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Essar think-tank to drive retail vision

September 02, 2010 03:41 IST

The diversified steel-to-telecom Essar Group, with revenues of $ 15 billion, is readying to consolidate its retail initiatives under one roof to maximise synergies and explore new avenues of growth. To shape its plans, Essar is forming a centralised retail think-tank at a group level to strategise the conglomerate's future course of action.

"While business divisions will continue to operate independently, the retail think-tank will set out overall direction and focus. It is likely to report directly to the promoter directors of the Essar Group," said a group official, requesting anonymity.

Aloke Gupta, director of Café Coffee Day, one of the most successful coffee retail chains in the country that is now expanding into Europe and the Middle East, is expected to join Essar this month to head the think-tank. Gupta was earlier a key Vijay Mallya lieutenant at United Spirits, Whyte & Mackay and later Kingfisher Airlines. When contacted, Gupta, however, refused to comment on what he described as "speculative news".

Currently, Essar's retail play is principally spread across three verticals: steel, mobile phones and oil marketing. All three independently decide growth plans. Essar Steel, for example, has 470 retail outlets near industrial clusters branded Essar Hypermart and Essar Expressmart.

Despite niggling problems associated with petroleum retail in the country, Essar Oil has over 1,340 branded retail outlets nationwide.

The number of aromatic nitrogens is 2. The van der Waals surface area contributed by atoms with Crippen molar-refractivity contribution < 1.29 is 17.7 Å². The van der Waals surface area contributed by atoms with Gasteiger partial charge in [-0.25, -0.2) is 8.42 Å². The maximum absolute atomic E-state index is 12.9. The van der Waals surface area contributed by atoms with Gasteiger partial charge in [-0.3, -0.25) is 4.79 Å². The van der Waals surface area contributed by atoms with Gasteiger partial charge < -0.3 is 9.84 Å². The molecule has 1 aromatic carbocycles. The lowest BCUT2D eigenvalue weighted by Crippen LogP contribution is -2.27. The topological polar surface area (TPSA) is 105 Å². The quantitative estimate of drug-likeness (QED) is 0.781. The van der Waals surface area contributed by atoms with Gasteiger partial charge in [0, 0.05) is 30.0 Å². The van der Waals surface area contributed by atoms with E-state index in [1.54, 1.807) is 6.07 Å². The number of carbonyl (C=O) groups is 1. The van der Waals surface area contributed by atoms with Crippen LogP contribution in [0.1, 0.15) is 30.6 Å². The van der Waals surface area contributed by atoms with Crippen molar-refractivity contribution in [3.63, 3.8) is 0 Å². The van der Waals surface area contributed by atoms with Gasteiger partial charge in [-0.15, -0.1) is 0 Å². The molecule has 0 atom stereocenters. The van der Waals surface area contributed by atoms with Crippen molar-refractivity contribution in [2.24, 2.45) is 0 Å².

But it wants to gradually scale up both in India and abroad. Recently, Essar unsuccessfully bid for BP's petrol pumps in five African countries.

Competing with IOC and BPCL, Essar has also bid for Shell India's 20 petrol pumps that have been put on the block. It constantly evaluates such options for inorganic growth, especially in emerging markets.

With close to 1,400 Mobile Stores that retail handsets, Essar is also the largest organised retailer in the country in that category. It recently raised Rs 100 crore from IL&FS to expand its business. Moreover, to explore synergies between consumer durables and IT-telecom retailing, Essar acquired Impact Retail's chain of X-Cite electronics stores, a franchisee of Kuwait's Alghanim Industries, in December 2009. X-Cite will have eight stores, mainly in Indian metros, each spanning 95,000 sq ft.

Now, with each of these verticals achieving scale, Essar believes it's time for an overall group retail strategy.  The think-tank will, therefore, identify cross synergies at existing and future locations, as well as expansion of its retail stores. It will also leverage the group's strengths to obtain better terms while identifying real estate for retail. And that's where Gupta's depth of experience in retail will come in handy. 

Essar Group watchers say the man behind this initiative is Vice-Chairman Ravi Ruia's son Rewant, who has so far maintained a relatively low profile compared to cousins Prashant and Anshuman.  At 27, he is the youngest scion of the Ruia family and plays a key role to charting out the globalisation strategy of the group. He looks after the North American operations of the group, along with its minerals business, group branding and retail operations, especially the flagship Mobile Stores.

"The front end of each of the verticals should be separate, although there could be common learnings from mobile and consumer durables retailing. You can, theoretically, have a mobile store within a consumer electronics one. At the backend, ideally, the strategy should be common: to exploit logistics, supply chain and real estate, as in a low-margin business. These things are critical," said Pinakiranjan Mishra, partner & national leader for the retail and consumer products practice at E&Y.

Independent analysts, however, said if Essar wants to turn its retail initiatives into a billion-dollar enterprise, then they would have to explore the high-volume food and grocery retailing space. But in a tightly regulated yet fiercely competitive market, the question is, should Essar actually dream of having hypermarkets?

Arijit Barman in Mumbai